In the case of adhesive application from emulsion, an emulsifying agent or agents is generally required to maintain both the micelles of silicone adhesive and micelles of organic adhesive in a substantially stable state of suspension. For use herein, the emulsion must be stable even at low water content so that drying of the adhesive coat may be accomplished prior to phase separation of the silicone adhesive and the organic adhesive. Thus, to determine whether any given emulsifying agent is suitable for use herein, persons skilled in the art must determine (1) whether a stable emulsion of silicone adhesive and organic adhesive in water is obtained, and (2) whether the emulsion is maintained far enough into the drying step that phase separation does not occur during drying. If the emulsion breaks too soon in the drying process, phase separation of the silicone adhesive and organic adhesive will form two layers of adhesive rather than an interpenetrating network. Persons skilled in the art can easily test emulsifying agents and emulsions.
Specific emulsifying agents and amounts utilized will vary depending on circumstance. Suitable emulsifying agents include both ionic and nonionic agents. These agents may have an HLB number ranging from 1 to 40 but generally the HLB number will run from about 6 to about 20. It is preferred that emulsifying agent be effective in the range of from about 1/2 to about 3 parts by weight for each 100 parts by weight water. Suitable emulsifying agents and the use are more fully described in the Encyclopedia of Chemical Technology, vol. 8, pages 900-930, John Wiley and Sons, 1979.
In emulsions of silicone adhesive with styrene-butadiene rubber, primary or secondary amine salts of organic acids have been found effective as emulsifying agents. The organic acids should have from about 2 to about 30 carbon atoms in the backbone and may be unsaturated. Suitable acids include butyric acid, caproic acid, lauric acid, etc. The preferred organic acid is undecylenic acid. The primary or secondary amine includes aliphatic amines, substituted aliphatic amines, unsaturated organic amines, cycloaliphatic amines, substituted cycloaliphatic amines, unsaturated cyclo-organic amines, etc. A preferred amine is morpholine.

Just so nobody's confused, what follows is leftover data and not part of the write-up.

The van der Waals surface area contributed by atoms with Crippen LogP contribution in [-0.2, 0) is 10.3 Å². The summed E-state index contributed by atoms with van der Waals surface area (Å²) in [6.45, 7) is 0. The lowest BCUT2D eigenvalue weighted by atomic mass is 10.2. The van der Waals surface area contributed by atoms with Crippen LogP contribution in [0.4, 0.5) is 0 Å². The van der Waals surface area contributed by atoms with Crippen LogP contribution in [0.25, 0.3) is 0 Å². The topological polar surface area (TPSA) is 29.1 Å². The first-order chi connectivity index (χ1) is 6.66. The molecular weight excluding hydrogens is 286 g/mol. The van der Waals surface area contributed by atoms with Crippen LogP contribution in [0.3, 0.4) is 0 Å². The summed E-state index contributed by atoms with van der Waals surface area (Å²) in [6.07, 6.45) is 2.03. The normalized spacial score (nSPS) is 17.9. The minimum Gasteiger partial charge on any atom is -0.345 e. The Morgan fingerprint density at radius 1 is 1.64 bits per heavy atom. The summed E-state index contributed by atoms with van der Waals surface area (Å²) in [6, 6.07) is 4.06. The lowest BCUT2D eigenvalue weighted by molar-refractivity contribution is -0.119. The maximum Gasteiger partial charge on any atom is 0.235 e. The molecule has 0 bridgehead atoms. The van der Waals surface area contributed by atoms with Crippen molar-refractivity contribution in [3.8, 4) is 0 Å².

In emulsions of silicone adhesives with acrylic adhesives, ethoxylates have been found suitable as the emulsifying agent. Suitable ethoxylates include those of the general formula:
R1 --O(CH2 CH2 O)x H
where x ranges from about 1 to 20 and R1 is an alkyl or aryl group. Preferred R groups are aryl and include p-methyl phenyl, phenyl, p-ethyl phenyl, p-octyl phenyl, etc.
The emulsion herein may be prepared by known methods. For example, the silicone in water emulsion and acrylic in water emulsion may be prepared separately and combined or the emulsions may be prepared simultaneously in a single batch. Preparation of the emulsion should be such to result in an adhesive micelle size ranging from about 1/4 to about 3 microns in diameter. Micelle size should average about 1 micron.
Solution application of the silicone and organic adhesive composite is more straight forward requiring only an organic solvent that is capable of dissolving both the organic and silicone adhesives. Such solvents are preferably non-polar and include toluene, dimethyl ether, xylene, etc. Aromatic solvents are preferred.